# sliding window

Given a string A (or array), and an integer k, find for every index i, the smallest index j (if it exists) such that {A[i],..,A[j-1]} consists of exact k distinct values.

# The sliding window technique

The sliding window technique is a simple but versatile technique to solve some problems concerning arrays or strings. By a *window* we mean an interval on the indexes of the array. Using half open intervals of the form [i,j)={i,i+1,…,j-1} is convenient for this technique. You can answer in linear time questions like, finding the smallest interval containing all distinct values of the array, or counting the number of intervals containing k distinct values. In this post we describe how to find for every i the smallest j such that A[i:j] contains exactly k values. We store this value in a table entry B[i] and write B[i]=-1, if such a value does not exist.

The idea of the sliding window technique is that you maintain some data about the elements in the window. And according to some condition, you either shrink the window (by incrementing the left border) or you grow the window (by incrementing the right border). Let’s see this technique in detail.

# Linear time algorithm

The idea is to maintain a sliding window in the form of an interval [i,j) along the array A. If the interval contains k distinct elements, then we increment i, and if it is missing some elements, we increment j. This way we compute for every i, the smallest j such that [i,j) contains exactly k elements.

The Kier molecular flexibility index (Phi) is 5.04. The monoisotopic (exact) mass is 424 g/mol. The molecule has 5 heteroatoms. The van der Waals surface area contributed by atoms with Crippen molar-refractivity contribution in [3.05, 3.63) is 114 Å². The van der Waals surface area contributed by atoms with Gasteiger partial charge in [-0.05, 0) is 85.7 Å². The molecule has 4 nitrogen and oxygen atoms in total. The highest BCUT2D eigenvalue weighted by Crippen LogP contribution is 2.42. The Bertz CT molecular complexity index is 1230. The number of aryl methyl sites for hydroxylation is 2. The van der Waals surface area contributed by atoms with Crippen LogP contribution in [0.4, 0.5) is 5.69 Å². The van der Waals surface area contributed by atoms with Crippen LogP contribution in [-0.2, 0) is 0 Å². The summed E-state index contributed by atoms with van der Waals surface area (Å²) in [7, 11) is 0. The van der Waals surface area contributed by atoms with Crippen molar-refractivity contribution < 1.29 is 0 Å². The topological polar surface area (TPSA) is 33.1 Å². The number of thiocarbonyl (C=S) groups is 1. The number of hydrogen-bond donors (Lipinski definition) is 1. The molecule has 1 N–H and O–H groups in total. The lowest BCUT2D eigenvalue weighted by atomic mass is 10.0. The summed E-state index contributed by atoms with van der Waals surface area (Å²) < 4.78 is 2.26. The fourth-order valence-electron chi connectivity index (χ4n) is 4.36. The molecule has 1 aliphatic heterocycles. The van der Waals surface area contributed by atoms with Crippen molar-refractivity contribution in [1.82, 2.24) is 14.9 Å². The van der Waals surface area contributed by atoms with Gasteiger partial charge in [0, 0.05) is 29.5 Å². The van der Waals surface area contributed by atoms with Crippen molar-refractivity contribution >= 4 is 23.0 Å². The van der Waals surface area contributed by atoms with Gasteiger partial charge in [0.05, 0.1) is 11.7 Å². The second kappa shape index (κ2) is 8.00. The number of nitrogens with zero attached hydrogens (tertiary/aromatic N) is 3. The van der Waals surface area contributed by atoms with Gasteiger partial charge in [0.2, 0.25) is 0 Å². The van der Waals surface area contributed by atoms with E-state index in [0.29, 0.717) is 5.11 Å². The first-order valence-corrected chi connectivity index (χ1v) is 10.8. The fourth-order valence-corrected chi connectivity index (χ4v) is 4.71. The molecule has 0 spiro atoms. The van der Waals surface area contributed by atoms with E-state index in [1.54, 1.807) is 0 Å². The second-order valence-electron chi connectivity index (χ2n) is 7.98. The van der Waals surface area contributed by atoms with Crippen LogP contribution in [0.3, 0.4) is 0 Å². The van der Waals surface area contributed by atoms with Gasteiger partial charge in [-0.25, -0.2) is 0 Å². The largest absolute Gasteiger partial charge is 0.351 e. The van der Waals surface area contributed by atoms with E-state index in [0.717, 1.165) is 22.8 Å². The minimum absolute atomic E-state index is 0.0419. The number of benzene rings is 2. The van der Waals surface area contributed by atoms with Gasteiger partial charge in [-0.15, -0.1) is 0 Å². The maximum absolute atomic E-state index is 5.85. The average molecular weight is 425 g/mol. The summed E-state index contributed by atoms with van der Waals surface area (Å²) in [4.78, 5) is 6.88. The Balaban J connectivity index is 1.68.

In order to check how many distinct elements there are in the current window, we maintain a counter dictionary *occurrences* indexed by elements, such that *occurrences[z]* is the number of elements z among *A[i:j]*. In addition we maintain a variable *support*, counting the number of elements *z* such that *occurrences[z]* is positive.

Bookkeeping is fairly straightforward. Before increasing i, decrease *occurrences[A[i]]*. If that becomes zero, then decrease *support* as well. Before increasing j, increase *occurrences[A[j]]*. If it was zero, then increase *support* as well. Now keep track of the smallest j for every i such that the support has the required size.

# Complexity

This algorithm is fairly efficient, since i+j increases in each iteration and ranges from 0 to 2n at most, where n is the size of A. So the overall complexity is O(n).

# Technical details

Using the C++ post increment and pre increment syntax, one can produce a rather compact code. I like it, but of course the usage of compact instructions is a matter of taste and habit.